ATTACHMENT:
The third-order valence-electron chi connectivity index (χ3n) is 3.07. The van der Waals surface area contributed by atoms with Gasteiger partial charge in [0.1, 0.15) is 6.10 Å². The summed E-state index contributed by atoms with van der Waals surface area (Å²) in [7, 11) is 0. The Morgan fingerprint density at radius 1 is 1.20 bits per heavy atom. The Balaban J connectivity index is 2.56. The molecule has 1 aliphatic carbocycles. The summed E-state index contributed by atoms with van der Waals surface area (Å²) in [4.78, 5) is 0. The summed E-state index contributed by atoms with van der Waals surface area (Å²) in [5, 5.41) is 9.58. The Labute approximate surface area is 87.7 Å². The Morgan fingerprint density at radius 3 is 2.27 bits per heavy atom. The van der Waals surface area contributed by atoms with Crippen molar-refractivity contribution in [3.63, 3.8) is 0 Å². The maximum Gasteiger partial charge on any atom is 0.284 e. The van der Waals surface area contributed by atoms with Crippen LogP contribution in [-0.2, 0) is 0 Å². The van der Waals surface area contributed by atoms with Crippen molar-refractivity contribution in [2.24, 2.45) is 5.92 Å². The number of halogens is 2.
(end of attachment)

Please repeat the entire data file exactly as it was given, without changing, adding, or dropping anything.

The third-order valence-electron chi connectivity index (χ3n) is 3.07. The van der Waals surface area contributed by atoms with Gasteiger partial charge in [0.1, 0.15) is 6.10 Å². The summed E-state index contributed by atoms with van der Waals surface area (Å²) in [7, 11) is 0. The Morgan fingerprint density at radius 1 is 1.20 bits per heavy atom. The Balaban J connectivity index is 2.56. The molecule has 1 aliphatic carbocycles. The summed E-state index contributed by atoms with van der Waals surface area (Å²) in [4.78, 5) is 0. The summed E-state index contributed by atoms with van der Waals surface area (Å²) in [5, 5.41) is 9.58. The Labute approximate surface area is 87.7 Å². The Morgan fingerprint density at radius 3 is 2.27 bits per heavy atom. The van der Waals surface area contributed by atoms with Crippen molar-refractivity contribution in [3.63, 3.8) is 0 Å². The maximum Gasteiger partial charge on any atom is 0.284 e. The van der Waals surface area contributed by atoms with Crippen LogP contribution in [-0.2, 0) is 0 Å². The van der Waals surface area contributed by atoms with Crippen molar-refractivity contribution in [2.24, 2.45) is 5.92 Å². The number of halogens is 2.